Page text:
All six books are available on amazon.com and they include Kindle versions.
Review of Qigong: A Beginners To Advanced Guidebook
Summary of Qigong: A Beginners to Advanced Guidebook by Michael Rinaldini – Report by Dr. Patricia Fitzgerald – June 2020
I feel extremely fortunate to have this book appear in my life at this particular time. As I am completing my Qigong Certification course facilitated by Shifu Michael Rinaldini, I am delighted by the auspicious timing of the availability of Qigong: A Beginners to Advanced Guidebook. I purchased it in early June 2020, while it was “hot off the press,” having been published in late May 2020.
I have read many books on Qigong, and I don’t believe I have ever read one written by a Daoist priest. As a Daoist priest has a deep commitment to the inner journey, the rich inner life of Shifu Michael is evident throughout the book. To have a rich Daoist practice informs the Qigong instruction and writing is truly a blessing to the reader.
I really appreciate the layout as it is easy to refer to and find various sections. As I read through the book twice completely, I find that I will refer to it again and again as a reference.
Part I consists of Warm-Up Exercises and a Purge & Tonify set. The descriptions are very clear, and I really appreciate the “Theory & Benefits” section after each exercise. Those sections really assist me in reinforcing the intention behind each exercise. The photographs are very helpful; there is a good balance between the written description and visual.
In Part 3, Chapter 5, Shifu Michael takes a deep dive into the Immune System, Wei Qi, and the Metal Element. A beneficial insight is the importance of Spleen Qi and Kidney Qi when fortifying Wei Qi. Given the current health challenges in the world, applying these valuable insights to cultivate Wei Qi is especially appreciated. In addition to Qigong practices, seasonal food cures are included. It is great that the author includes a reminder to take care of the Spleen, as I know the digestive system is a significant component of the immune system.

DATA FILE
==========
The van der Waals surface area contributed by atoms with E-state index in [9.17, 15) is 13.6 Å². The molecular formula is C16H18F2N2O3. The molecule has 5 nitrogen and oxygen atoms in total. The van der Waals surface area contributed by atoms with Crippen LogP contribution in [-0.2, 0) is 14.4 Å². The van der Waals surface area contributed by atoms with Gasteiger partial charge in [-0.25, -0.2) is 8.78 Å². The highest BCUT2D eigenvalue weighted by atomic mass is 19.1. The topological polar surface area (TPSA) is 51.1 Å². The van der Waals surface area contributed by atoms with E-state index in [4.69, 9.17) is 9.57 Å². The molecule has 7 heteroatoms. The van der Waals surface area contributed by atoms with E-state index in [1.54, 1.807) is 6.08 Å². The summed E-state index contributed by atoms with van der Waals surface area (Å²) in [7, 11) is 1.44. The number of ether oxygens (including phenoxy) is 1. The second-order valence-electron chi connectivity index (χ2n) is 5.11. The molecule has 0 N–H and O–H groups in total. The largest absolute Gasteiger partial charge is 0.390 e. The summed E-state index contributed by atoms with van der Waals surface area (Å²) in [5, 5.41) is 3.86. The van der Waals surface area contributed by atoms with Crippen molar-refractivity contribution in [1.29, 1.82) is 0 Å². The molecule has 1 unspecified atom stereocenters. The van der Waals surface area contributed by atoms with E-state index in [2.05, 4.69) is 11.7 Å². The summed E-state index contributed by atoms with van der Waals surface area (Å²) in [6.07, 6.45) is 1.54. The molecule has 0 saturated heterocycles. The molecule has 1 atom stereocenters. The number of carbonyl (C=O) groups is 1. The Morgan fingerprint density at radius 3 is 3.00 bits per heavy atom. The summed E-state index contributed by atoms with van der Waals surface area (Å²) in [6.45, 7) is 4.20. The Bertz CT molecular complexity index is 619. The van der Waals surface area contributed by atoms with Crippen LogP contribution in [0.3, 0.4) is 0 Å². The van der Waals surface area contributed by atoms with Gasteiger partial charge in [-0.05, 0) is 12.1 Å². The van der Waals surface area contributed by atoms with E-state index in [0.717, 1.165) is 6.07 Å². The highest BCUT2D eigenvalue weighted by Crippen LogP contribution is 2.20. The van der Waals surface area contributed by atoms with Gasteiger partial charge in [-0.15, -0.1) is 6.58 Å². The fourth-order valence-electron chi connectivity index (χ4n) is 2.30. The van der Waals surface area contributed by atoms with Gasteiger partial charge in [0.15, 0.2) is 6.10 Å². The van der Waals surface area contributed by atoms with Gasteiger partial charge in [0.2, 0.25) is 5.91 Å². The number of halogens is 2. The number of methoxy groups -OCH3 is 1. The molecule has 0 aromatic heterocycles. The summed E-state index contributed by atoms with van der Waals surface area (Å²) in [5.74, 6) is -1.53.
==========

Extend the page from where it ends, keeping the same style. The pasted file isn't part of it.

I had a similar experience with the section on Daoist Meditation. I can feel the author’s passion for Zuowang meditation (similar to how I could feel it in the written manual for the actual course) which is very inspiring. I had a regular meditation practice before I started this course. I realize it was similar to Zuowang, although I had never called it Zuowang. As I learned about Zuowang from this course, my meditation practice evolved. This section of the book touches my heart and provides valuable insights and guidance as I continue my meditation practice.
The book ends with Chong Mai Qigong and Compassionate Buddha Qigong, two forms that Shifu Michael developed after many years of practice. I have been practicing them for quite some time. The Chong Mai Qigong developed by Shifu Michael has great implications. This form has deepened my curiosity, interest, and relationship with the Chong Mai. It was great to revisit various aspects of the forms by reading the descriptions in the book, as they provided deeper insights and context and reminded me of some aspects that I may have overlooked. I find both of these forms very profound, and I plan to continue to incorporate them as a regular practice. I am grateful to have them outlined in the book so I can refer to them regularly and continually refine my practice.
Thank you, Shifu Michael, for this treasure of a book!
This latest volume of A Daoist Practice Journal is another gem. In my own copy of volume one of this series, Michael hand wrote the inscription, “Realize Not Two.” This book is a rare look at one person’s journey to doing just that. Henry McCann, DAOM, Lac
An ordained Daoist priest and founder of the American Dragon Gate Lineage, Shifu Michael explores what it means to be a Daoist in 21stcentury America. … a life of kindness, spiritual reflection, and self-examination. Linda Holt, M.A., D.Litt.
With his trademark style of journaling, Michael brings to life methods of altering ones qigong practices and eating habits throughout the seasons to harmonize with nature and the Dao. Christopher Collins, Publisher-The Empty Vessel Magazine
It’s the myriad steps along the path that make up the life of a Daoist, and Shifu Rinaldini warmly invites the reader to join him in his day to day life as a Daoist Abbot. Dan G. Reid, author of The Ho-Shang Kung Commentary on Lao Tzu’s Tao Te Ching